I don’t have a practice that doesn’t. I tend to be more taken with the teachings that have to do with Bodhichitta, because they’re so emotional, whereas the Shantideva, the Bodhicaryavatara, you know, there’s a great lama, Kuno Lama, who wrote an amazing piece called “In Praise of Bodhichitta.”
His Holiness spoke for a few days on it. And it was impossible not to weep and hear these words illuminated by someone like the Dalai Lama.
Are there any passages that you remember as inspiring?
Well, they’re all about motivation: “I will release all sentient beings from pain, set them all in final bliss. To do that I will generate the purest mind of Bodhichitta.”
Are you in communication with the Dalai Lama right now?
No, I haven’t spoken to His Holiness, but I’ve spoken several times with his representatives in New York.
What’s your sense of how he’s doing?
He’s in great pain, not only for the Tibetans who are suffering now, but for the Chinese as well. He takes no pleasure in this violence. At the same time, I think he is realistic that the Chinese have to understand that this is real, what’s happening, and that it’s coming out of a lot of pain and suffering in the Tibetan experience. And [the Chinese] have it within their ability to change it. And he himself would love to be part of that change and help it happen for both sides.
What do you see as the future for all of this?
The visionary portrait is that this is the year the Chinese look at themselves. My positive image is that Time magazine would have a picture of Hu Jintao and the Dalai Lama shaking hands on the cover as Men of the Year, and the both of them would get the Nobel Peace Prize. And what a positive outcome for China and for Hu Jintao and his legacy. And it’s right there. It’s right there for him to have.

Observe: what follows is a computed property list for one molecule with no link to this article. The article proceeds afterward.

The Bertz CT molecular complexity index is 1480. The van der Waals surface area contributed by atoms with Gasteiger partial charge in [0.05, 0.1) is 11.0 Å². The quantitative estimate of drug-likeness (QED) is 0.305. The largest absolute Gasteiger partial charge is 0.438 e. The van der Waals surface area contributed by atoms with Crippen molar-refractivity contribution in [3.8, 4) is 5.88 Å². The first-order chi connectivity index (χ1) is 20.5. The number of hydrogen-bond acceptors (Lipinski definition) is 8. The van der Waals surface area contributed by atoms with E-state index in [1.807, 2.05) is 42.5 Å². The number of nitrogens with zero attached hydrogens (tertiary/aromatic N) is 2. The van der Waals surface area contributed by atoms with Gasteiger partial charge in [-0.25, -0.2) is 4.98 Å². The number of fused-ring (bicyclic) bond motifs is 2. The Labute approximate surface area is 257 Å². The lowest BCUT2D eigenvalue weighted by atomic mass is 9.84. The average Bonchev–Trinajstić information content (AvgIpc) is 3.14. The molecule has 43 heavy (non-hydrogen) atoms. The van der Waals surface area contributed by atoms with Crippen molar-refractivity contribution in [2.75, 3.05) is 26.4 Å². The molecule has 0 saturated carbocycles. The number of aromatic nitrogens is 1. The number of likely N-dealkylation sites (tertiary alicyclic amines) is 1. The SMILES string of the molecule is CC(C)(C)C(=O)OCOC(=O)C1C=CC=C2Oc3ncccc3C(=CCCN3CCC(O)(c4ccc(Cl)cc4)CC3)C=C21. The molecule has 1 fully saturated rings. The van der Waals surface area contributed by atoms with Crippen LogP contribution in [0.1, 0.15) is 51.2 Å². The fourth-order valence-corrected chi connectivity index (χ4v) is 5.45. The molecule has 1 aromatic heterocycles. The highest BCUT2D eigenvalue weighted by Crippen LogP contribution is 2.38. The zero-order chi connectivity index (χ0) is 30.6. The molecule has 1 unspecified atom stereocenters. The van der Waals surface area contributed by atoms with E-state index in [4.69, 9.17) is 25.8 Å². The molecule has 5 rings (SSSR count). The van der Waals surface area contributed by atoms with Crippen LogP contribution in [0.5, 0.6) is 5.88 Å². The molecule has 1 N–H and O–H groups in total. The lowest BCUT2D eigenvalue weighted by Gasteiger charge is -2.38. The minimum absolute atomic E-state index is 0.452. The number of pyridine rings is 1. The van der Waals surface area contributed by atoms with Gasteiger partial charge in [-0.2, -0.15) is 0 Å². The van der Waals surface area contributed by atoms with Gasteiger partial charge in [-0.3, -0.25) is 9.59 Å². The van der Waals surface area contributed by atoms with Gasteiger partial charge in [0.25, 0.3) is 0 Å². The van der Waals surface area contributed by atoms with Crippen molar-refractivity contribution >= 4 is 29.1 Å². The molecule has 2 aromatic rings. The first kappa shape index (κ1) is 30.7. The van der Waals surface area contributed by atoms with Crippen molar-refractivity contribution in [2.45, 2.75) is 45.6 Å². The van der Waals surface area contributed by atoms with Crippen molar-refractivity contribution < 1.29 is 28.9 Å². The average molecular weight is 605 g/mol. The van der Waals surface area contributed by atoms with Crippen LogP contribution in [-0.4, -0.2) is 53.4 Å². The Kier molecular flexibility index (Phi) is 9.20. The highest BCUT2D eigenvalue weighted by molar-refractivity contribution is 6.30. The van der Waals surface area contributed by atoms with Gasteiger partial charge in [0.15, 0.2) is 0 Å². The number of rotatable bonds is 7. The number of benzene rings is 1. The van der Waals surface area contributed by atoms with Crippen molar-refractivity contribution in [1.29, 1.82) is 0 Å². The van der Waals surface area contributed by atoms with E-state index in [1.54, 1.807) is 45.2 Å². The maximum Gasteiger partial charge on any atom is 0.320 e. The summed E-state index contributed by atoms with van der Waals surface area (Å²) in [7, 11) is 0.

And on a personal spiritual level, do you ever find yourself getting kind of overwhelmed with the task?
No. Being around His Holiness, you realize there’s a commitment to release all sentient beings in all universes from pain and suffering. There’s no time limit to that. So you just keep moving. That kind of a motivation gives boundless energy.
You said sitting is not the only way you meditate—how else do you bring mindfulness into your life?
Well, mindfulness is a quality that’s always there. It’s an illusion that there’s a meditation and post-meditation period, which I always find amusing, because you’re either mindful or you’re not. The meditation is just taking different forms. But it’s always watching the mind. It’s always watching the mind.
Watching the mind while you’re saying “Always watching the mind.”
It never leaves you. It’s the quality. Now, there’s a certain point when one has achieved enlightenment, that there’s no longer a watching quality. The dualism is gone. Since I’ve never been there, I wouldn’t know how to characterize that. But until that happens, watching the mind, yes.
And is there anything else that would be important for people to know?
I don’t want another 20 years to go by before this builds up again. This is a decisive moment. And, as we started this conversation, what hurts me the most is to see Tibetans who have no resort except violence.
The loss to us on this planet, the loss to us personally that this culture be destroyed, it’s unthinkable. It’s unthinkable. I don’t know what would happen to us. There’s not an ancient wisdom culture that’s still alive, that still is transforming all the negative emotions into love and compassion. Now, to see them start to lose it inside of Tibet is truly heartbreaking.
It’s up to all of us to keep this alive and not wait until there’s another explosion, but keeping working on this, because this is something that can be solved, especially this year when the Chinese care so much about what people think about them.